He is working with select private sector partners, including Eyo Ekpo, co-founder of Excredite Consulting Limited, and their primary focus is on Nigeria but the ambition is Africa because he projects from a report that Africa will be supplying the world with a significant portion of the workforce it needs by 2050.
According to a report by the Guardian, by 2050, Africa’s population is expected to reach 2.5 billion, which is about 25 percent of the world’s population.
El-Rufai says such projections call for more investments in the younger demographic. However, his fund will not just be focusing on new startups, there is also a plan to engage established companies with management problems that are still viable. The VC fund will invest in such companies, get them sorted out and take them to exit.
“We don’t intend to remain in any business. We want to catalyse growth in these startups,” he said.
One of the goals of being at the African Investment Conference was to seek continental partnerships, and investors and to explore opportunities with climate-focused investors.
“Nigeria has a lot to offer Africa and the world. Our population, entrepreneurial capability, the innovation of our young people and their boldness and courage to find success. We just felt that we have a duty to encourage,” he said.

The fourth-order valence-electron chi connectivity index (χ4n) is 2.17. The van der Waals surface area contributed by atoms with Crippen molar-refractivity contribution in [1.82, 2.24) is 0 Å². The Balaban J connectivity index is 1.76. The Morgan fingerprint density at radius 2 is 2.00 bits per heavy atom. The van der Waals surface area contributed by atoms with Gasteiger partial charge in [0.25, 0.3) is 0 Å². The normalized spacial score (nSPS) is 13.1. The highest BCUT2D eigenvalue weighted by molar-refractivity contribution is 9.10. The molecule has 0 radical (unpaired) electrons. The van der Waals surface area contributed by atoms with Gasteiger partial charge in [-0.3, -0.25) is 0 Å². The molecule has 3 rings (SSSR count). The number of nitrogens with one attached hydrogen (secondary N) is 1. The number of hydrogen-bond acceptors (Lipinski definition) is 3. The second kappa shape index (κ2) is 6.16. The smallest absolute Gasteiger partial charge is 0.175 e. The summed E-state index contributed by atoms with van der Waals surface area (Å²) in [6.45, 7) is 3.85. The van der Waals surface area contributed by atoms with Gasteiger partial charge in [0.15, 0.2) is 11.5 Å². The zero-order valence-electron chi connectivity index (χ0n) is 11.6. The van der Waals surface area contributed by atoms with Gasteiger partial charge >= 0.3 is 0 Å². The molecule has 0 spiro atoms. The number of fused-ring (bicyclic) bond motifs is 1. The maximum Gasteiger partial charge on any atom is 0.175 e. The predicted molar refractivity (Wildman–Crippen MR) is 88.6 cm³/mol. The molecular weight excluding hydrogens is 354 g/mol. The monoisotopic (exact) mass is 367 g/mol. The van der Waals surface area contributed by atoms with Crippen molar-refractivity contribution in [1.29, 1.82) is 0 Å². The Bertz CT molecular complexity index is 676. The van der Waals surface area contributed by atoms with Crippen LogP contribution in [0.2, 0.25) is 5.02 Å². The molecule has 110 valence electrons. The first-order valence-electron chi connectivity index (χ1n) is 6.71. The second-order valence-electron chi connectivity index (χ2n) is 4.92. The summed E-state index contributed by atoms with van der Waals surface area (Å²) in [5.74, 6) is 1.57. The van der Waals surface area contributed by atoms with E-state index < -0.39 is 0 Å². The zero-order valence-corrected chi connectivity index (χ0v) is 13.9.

The first fund will be investing for three to four years. The fund is expected to launch early next year and the company will be headquartered in Abuja. This is to diversify the funding beyond Lagos because there is already a lot of interest in funding innovation in Lagos. El-Rufai and his partners want to spur startup funding interest in ecosystems in Kaduna, Abuja and other parts of the country.
Bitmama acquires Payday
In a significant development in Nigeria’s fintech landscape, blockchain payments platform, Bitmama Inc. has confirmed the acquisition of Payday, a virtual card service provider.
The news comes barely nine months after Payday announced its $3 million seed round and three months after its exploration of sale options was confirmed. Facilitated through Bitmama’s cross-border payments product Changera, the acquisition marks a pivotal shift from earlier speculations, including a potential acquisition by lead investor, Moniepoint. Changera is set to consolidate its blockchain payment platform by acquiring 100% of Payday’s customer base.
A source close to the matter, who declined confirming the financial terms of the deal, revealed to Techpoint Africa that acquisition conversations were initiated just a few weeks ago, and the process is “about 85% complete.”